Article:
Flow Tuscaloosa DIY Lantern Guide
One of the major Flow Tuscaloosa events is a lantern parade on May 21 along the Tuscaloosa Riverwalk. We plan to gather community folks together with lanterns that evoke or symbolize the history and ecology of our waterways to create a beautiful procession of lights.
We are offering lantern workshops during Tuscaloosa’s First Friday events in April and May (see our calendar on the website for more info). But, if you can’t make it to one of our lantern workshops, we encourage you to build one at home! It’s easy, fun, and inexpensive.
These instructions walk through a few versions of a very simple lantern. We include ideas for more complex lanterns at the end of the guide.
If you’d like inspiration for what kinds of plants and animals might make a good lantern, see our Resources page. We encourage you to learn about our waterways and build a lantern that reflects what you find interesting about our local landscape.
All of the materials listed can be found at Michael’s or any craft store. You can also build a lantern with stuff around your home (sticks from your yard, leftover tissue paper, scissors, and tape–you can think creatively here).
Here’s what we use:
- Tissue paper (white or color paper works–you can get creative!)
- Balsa wood craft sticks (easy to bend and cut)
- Tape or glue stick
- Paper lunch bags
- Wire (optional)
- Top of plastic bottle (to hold the light)
- Portable Light (see below for links)
- A leaf or flower that you use to to create a silhouette (optional)
On lights: you can purchase the USB-rechargeable lights we use (bottle lights and camping lights) but we’ll also have lights for your use the day of the lantern parade. You can “check out” a light and return it at the end of the parade. In that way, we can limit the use of plastic and save you money.
Paper Bag Lantern
This is perhaps the easiest lantern to build. Using a lunch-size paper bag (we chose white so the light would really shine through), cut a whole in the bottom, large enough for the top of your light.
If you use one of the camping lights, you can hold the lantern with the light’s hook. You can draw or color on the paperbag to create a unique lantern.
Balsa wood and tissue paper lantern
You can use balsa wood and tissue paper to build a simple lantern, like we do below, or another kind of form (see examples at the end of the guide). The possibilities are limitless!
Note that ours is one way to build a simple lantern, but you can create your own version.
Step 1: Take a piece of tissue paper and fold it in half (our large tissue paper sheets measure 20” x 30”; folded in half 10” x 30”)
Build the lantern frame. For this, you’ll need five pieces of balsa wood craft sticks cut to 10” and five pieces cut to 4”. Tape or glue the shorter sticks to the top edge of the lantern- this will be the long edge of the tissue paper, opposite of the fold; leave small spaces between these short sticks. In that space, tape or glue the longer sticks perpendicular to the short sticks and across the width of the lantern, like the image below.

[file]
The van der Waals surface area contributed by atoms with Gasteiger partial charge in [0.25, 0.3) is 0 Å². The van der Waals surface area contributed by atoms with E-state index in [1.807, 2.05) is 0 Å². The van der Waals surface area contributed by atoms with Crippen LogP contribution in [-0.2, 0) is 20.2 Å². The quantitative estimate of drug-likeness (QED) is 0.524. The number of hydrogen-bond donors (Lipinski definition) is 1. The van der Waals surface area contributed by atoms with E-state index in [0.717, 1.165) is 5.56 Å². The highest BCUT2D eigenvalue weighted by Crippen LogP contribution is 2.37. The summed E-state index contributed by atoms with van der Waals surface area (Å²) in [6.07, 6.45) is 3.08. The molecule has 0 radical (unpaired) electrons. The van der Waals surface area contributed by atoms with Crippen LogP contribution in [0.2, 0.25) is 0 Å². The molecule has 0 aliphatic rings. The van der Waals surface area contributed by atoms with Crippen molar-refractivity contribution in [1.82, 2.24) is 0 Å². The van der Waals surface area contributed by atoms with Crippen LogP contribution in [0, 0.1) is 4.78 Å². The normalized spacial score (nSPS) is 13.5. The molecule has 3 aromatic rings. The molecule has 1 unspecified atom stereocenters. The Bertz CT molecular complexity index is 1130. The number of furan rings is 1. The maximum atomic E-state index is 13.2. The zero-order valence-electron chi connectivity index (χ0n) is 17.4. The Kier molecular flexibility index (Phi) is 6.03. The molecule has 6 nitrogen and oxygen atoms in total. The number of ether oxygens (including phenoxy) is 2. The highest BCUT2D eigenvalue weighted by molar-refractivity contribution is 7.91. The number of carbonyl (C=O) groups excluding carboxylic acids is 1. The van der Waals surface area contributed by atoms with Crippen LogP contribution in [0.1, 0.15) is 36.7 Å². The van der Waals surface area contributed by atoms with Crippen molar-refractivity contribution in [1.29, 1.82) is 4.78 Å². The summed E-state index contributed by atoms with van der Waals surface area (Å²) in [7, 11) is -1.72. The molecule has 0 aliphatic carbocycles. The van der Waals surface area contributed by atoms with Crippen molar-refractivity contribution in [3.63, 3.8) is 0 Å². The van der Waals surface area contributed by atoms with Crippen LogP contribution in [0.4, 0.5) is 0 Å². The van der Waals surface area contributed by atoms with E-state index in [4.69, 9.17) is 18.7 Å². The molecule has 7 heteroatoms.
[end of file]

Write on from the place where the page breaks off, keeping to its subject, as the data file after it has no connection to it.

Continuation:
You can decorate the panels of your lantern now with cut out shapes, images of flora or fauna of our waterways, or your own design. You can also insert leaves and flowers in between the tissue layers–these will be illuminated in silhouette once the lantern is lighted!
Step 3: Connect the ends of the lantern
Fold the lantern ends until they touch and then tape or glue the ends together.
Step 4: Secure the light to the lantern.
First, cut off the top of a plastic bottle, about halfway down. For the smaller bottle lights (cork-style), you can use a 16-20 oz bottle (from a normal-sized Coke or water bottle). Insert the light into the bottle.
Second: Cut two pieces of twine ten inches each. Tie each of the strings around the bottle’s neck in the middle of the string, leaving several inches of string on each end. Tape strings to the balsa sticks inside the top of the lantern, about one inch from the light, then tie the remaining loose ends together to form a handle for the lantern:
You can also create a structure for the light using wire:
Voila! You are ready to bring your lantern to our May 21 parade.
We hope you will have fun with this and bring your creativity to lantern building. If you want to spend a bit more time, you can build a form using the same materials. For example, some of participants have built forms of insect species that inhabit our natural world, like dragonflies:
Some folks have used what they can find in their backyard, like leaves:
Some have built lanterns that evoke the human history of the riverways. One example is the covered bridge below, made from popsicle sticks, that references the work of formerly enslaved architect Horace King, who reconstructed the bridge over the Black Warrior River in 1871, after it had been destroyed during the Civil War. There are good YouTube videos that show how to make the bridge.
We can’t wait to see what you build!